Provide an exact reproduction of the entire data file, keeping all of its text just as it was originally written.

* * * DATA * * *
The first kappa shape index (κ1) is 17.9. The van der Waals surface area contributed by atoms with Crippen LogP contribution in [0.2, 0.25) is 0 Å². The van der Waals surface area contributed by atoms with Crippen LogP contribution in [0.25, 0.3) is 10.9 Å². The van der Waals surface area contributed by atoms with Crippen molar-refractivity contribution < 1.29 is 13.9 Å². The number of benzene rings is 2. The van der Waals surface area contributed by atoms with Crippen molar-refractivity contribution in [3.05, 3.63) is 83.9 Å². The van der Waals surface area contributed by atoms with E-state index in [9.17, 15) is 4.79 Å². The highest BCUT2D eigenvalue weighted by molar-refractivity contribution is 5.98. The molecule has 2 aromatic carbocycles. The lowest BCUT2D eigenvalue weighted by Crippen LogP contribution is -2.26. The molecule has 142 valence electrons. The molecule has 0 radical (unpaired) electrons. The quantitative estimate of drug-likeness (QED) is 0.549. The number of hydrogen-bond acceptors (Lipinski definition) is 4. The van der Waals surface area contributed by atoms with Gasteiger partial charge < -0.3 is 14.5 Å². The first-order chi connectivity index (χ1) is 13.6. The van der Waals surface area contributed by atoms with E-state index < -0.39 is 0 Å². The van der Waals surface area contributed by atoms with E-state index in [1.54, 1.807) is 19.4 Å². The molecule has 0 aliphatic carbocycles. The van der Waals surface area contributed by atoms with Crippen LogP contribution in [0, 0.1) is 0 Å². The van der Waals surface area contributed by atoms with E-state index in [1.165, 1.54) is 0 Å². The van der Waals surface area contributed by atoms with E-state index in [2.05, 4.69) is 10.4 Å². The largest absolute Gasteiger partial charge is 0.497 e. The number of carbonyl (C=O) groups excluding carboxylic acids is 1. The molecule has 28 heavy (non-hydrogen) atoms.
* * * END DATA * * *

The first kappa shape index (κ1) is 17.9. The van der Waals surface area contributed by atoms with Crippen LogP contribution in [0.2, 0.25) is 0 Å². The van der Waals surface area contributed by atoms with Crippen LogP contribution in [0.25, 0.3) is 10.9 Å². The van der Waals surface area contributed by atoms with Crippen molar-refractivity contribution < 1.29 is 13.9 Å². The number of benzene rings is 2. The van der Waals surface area contributed by atoms with Crippen molar-refractivity contribution in [3.05, 3.63) is 83.9 Å². The van der Waals surface area contributed by atoms with E-state index in [9.17, 15) is 4.79 Å². The highest BCUT2D eigenvalue weighted by molar-refractivity contribution is 5.98. The molecule has 2 aromatic carbocycles. The lowest BCUT2D eigenvalue weighted by Crippen LogP contribution is -2.26. The molecule has 142 valence electrons. The molecule has 0 radical (unpaired) electrons. The quantitative estimate of drug-likeness (QED) is 0.549. The number of hydrogen-bond acceptors (Lipinski definition) is 4. The van der Waals surface area contributed by atoms with Gasteiger partial charge < -0.3 is 14.5 Å². The first-order chi connectivity index (χ1) is 13.6. The van der Waals surface area contributed by atoms with E-state index < -0.39 is 0 Å². The van der Waals surface area contributed by atoms with E-state index in [1.54, 1.807) is 19.4 Å². The molecule has 0 aliphatic carbocycles. The van der Waals surface area contributed by atoms with Crippen LogP contribution in [0, 0.1) is 0 Å². The van der Waals surface area contributed by atoms with E-state index in [1.165, 1.54) is 0 Å². The van der Waals surface area contributed by atoms with E-state index in [2.05, 4.69) is 10.4 Å². The largest absolute Gasteiger partial charge is 0.497 e. The number of carbonyl (C=O) groups excluding carboxylic acids is 1. The molecule has 28 heavy (non-hydrogen) atoms.